The village of Lake Placid is the most boisterous town of the Adirondack Region, sparked with year-round activity. It is in some ways a misnomer because the town actually sits along the shores of Mirror Lake. Lake Placid itself, a much larger body of water, is located directly north.
When it was chosen as the spot for the Winter Olympic Games of 1980, the small and almost forgotten town grew exponentially to meet the demands of the expected crowds. Today, it remains a bustling and happy place with summer and winter sports, fine dining, quaint shops and thickly crowded streets.
The Olympic Center greets visitors at the gateway to the town and offers tourists a place to cool their heels at its huge public skating rink. In its museum, visitors can examine memorabilia from the 1932 and 1980 Winter Games that were held here. The village has a year-round vacation feeling and is never dull. Main Street is long and climbs its way through the town in an upward slant, passing numerous restaurants and shops that are not only quaint, but unique in their wares. Shoppers fill the streets in the summertime in search of trinkets and souvenirs and usually leave quite happy.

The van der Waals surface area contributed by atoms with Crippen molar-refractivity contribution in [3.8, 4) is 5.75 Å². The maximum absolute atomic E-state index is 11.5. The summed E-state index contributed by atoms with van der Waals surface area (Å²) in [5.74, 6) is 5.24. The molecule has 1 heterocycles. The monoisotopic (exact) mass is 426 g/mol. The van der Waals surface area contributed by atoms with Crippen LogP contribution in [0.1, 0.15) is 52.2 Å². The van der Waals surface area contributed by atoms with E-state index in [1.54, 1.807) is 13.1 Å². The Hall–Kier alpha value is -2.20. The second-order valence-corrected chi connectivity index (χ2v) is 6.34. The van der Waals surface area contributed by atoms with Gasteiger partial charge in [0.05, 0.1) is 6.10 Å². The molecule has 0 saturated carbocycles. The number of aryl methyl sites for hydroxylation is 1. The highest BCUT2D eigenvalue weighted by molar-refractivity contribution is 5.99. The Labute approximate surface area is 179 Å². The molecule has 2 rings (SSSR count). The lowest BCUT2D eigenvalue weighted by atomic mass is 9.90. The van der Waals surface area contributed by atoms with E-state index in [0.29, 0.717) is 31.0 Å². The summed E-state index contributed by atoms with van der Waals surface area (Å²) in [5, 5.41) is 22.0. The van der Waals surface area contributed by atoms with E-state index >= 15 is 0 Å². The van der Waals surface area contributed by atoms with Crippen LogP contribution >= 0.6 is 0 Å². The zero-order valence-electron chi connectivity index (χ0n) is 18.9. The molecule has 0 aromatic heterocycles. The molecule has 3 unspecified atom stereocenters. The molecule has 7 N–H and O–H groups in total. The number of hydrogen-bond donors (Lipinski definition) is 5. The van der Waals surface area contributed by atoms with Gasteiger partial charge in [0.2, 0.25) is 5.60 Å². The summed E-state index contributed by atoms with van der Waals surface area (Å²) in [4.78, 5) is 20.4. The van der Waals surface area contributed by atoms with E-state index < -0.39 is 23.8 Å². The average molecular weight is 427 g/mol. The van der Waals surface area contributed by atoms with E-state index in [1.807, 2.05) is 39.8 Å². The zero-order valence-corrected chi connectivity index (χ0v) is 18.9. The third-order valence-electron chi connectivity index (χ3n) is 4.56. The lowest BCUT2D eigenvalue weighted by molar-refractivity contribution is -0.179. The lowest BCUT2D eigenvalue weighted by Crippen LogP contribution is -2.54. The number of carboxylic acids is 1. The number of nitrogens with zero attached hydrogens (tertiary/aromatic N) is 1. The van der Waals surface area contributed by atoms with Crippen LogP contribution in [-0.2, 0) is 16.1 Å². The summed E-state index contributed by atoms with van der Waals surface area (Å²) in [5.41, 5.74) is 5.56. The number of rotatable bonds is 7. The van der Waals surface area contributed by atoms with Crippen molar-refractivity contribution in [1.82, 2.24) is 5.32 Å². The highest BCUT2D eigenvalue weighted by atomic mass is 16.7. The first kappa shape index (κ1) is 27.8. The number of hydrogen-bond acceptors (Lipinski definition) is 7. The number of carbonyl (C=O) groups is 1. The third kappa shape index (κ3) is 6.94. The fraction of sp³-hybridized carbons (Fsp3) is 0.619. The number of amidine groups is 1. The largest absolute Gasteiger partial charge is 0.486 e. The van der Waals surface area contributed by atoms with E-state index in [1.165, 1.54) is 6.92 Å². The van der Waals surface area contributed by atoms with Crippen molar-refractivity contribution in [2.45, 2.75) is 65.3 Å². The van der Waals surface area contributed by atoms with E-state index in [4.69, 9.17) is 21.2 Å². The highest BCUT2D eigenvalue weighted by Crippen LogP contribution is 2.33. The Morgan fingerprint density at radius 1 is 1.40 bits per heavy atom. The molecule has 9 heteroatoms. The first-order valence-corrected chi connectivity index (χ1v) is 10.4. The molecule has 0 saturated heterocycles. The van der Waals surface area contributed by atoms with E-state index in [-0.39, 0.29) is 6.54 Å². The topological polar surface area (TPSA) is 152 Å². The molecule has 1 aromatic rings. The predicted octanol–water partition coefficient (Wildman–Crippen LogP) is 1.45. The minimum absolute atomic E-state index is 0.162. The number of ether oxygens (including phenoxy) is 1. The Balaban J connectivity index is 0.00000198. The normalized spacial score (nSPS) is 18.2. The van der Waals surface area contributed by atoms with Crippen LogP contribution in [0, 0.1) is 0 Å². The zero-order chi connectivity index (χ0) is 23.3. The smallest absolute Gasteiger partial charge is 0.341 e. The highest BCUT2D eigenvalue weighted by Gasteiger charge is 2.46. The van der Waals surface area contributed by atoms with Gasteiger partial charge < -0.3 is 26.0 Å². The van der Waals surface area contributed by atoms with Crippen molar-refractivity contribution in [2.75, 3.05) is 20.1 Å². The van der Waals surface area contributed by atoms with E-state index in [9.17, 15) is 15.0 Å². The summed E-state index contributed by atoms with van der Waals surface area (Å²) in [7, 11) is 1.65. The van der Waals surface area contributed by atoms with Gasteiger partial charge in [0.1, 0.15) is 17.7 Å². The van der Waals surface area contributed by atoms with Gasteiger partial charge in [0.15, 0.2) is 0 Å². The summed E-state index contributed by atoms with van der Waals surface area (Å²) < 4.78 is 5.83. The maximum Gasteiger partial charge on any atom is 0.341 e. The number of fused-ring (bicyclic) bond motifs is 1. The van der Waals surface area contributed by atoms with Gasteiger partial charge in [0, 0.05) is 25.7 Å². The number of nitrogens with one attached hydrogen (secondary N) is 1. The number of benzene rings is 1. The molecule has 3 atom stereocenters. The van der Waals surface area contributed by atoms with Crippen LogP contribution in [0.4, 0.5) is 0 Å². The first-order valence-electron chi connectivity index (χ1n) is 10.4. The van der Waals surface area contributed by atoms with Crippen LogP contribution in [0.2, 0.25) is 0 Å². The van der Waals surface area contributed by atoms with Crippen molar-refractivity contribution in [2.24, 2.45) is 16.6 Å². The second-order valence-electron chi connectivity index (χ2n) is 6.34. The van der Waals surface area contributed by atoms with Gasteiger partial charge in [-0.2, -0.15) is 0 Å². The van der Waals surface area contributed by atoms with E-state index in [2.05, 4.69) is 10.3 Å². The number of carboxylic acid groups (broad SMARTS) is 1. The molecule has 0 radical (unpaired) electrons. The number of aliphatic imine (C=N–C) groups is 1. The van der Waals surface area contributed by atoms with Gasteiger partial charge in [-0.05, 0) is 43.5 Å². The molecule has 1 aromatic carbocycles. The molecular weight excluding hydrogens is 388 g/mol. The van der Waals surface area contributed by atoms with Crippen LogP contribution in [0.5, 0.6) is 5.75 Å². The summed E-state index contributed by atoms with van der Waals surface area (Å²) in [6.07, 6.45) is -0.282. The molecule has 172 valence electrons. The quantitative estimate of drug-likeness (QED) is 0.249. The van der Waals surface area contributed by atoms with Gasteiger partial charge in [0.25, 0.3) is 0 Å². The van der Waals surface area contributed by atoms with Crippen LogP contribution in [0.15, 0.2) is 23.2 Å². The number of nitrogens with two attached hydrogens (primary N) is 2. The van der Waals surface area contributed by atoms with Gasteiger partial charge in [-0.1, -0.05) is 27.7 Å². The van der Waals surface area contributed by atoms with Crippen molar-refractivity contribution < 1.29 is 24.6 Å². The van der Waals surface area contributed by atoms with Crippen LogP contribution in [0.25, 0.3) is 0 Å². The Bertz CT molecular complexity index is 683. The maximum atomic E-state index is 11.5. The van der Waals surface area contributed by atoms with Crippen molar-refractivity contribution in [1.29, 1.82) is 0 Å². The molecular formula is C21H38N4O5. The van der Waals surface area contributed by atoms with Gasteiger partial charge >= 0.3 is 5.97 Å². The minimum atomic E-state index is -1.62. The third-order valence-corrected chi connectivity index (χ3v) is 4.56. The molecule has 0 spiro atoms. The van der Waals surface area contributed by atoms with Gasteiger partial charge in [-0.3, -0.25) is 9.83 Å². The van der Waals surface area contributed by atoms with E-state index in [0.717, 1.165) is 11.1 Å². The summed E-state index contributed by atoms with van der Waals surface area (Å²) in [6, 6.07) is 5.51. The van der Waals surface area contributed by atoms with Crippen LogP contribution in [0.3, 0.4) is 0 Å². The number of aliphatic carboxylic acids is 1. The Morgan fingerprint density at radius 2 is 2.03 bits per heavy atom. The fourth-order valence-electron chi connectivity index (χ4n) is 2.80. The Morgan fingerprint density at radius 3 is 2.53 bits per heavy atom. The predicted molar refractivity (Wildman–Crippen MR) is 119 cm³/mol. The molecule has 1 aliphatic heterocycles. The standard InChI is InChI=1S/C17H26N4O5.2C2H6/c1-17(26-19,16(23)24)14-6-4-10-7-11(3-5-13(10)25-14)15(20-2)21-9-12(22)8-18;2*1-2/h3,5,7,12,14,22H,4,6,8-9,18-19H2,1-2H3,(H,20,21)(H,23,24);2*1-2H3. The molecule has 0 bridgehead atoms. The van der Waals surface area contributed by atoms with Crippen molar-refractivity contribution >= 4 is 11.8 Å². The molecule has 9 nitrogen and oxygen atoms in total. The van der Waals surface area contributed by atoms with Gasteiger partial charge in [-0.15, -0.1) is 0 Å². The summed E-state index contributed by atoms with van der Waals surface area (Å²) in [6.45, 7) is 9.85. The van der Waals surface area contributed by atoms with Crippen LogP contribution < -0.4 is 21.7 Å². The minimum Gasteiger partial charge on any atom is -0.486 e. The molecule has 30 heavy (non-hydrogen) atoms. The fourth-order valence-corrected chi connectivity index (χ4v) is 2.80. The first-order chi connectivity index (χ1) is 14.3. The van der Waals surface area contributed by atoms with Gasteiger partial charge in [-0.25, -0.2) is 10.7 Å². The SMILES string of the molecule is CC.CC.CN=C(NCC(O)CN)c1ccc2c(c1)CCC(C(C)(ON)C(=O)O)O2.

If sports are what you like, sports are what you'll get in this rugged little town with fun on its mind. Mountain peaks as high as 5,344 feet (Mount Marcy) beckon climbers and hikers. Year-round bobsled and luge rides zip brave passengers down a very curvy, steep run at the Sports Complex. And, of course, skiing facilities are everywhere, downhill and cross-country. In the summer months, horseback riding, fishing, swimming, boating, canoeing, and mountain biking are all popular sports in this neck of the woods.
Although Lake Placid is not an easy place to get to because of its withdrawn posture from all major thoroughfares, it is a remarkably scenic and ruggedly beautiful spot of Olympic proportions about 140 miles north of Albany.